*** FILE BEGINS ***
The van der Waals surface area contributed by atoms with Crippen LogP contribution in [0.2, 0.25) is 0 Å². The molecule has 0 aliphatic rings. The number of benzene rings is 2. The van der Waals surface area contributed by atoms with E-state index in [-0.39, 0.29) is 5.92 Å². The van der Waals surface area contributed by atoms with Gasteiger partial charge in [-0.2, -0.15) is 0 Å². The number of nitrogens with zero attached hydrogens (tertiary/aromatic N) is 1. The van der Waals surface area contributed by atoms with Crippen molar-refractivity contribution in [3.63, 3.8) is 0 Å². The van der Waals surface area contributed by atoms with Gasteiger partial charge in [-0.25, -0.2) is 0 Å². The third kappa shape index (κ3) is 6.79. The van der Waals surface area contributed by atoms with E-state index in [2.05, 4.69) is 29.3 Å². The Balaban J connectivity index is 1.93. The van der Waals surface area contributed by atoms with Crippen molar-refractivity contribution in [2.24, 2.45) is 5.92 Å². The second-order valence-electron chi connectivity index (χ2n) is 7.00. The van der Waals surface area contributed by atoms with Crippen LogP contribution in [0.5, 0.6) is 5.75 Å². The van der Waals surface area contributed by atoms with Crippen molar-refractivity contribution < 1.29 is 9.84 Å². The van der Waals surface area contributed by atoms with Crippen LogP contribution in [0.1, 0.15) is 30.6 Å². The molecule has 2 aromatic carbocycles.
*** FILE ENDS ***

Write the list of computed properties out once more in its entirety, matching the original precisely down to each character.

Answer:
The van der Waals surface area contributed by atoms with Crippen LogP contribution in [0.2, 0.25) is 0 Å². The molecule has 0 aliphatic rings. The number of benzene rings is 2. The van der Waals surface area contributed by atoms with E-state index in [-0.39, 0.29) is 5.92 Å². The van der Waals surface area contributed by atoms with Gasteiger partial charge in [-0.2, -0.15) is 0 Å². The number of nitrogens with zero attached hydrogens (tertiary/aromatic N) is 1. The van der Waals surface area contributed by atoms with Crippen molar-refractivity contribution in [3.63, 3.8) is 0 Å². The van der Waals surface area contributed by atoms with Gasteiger partial charge in [-0.25, -0.2) is 0 Å². The third kappa shape index (κ3) is 6.79. The van der Waals surface area contributed by atoms with E-state index in [2.05, 4.69) is 29.3 Å². The Balaban J connectivity index is 1.93. The van der Waals surface area contributed by atoms with Crippen molar-refractivity contribution in [2.24, 2.45) is 5.92 Å². The second-order valence-electron chi connectivity index (χ2n) is 7.00. The van der Waals surface area contributed by atoms with Crippen LogP contribution in [0.5, 0.6) is 5.75 Å². The van der Waals surface area contributed by atoms with Crippen molar-refractivity contribution < 1.29 is 9.84 Å². The van der Waals surface area contributed by atoms with Crippen LogP contribution in [0.1, 0.15) is 30.6 Å². The molecule has 2 aromatic carbocycles.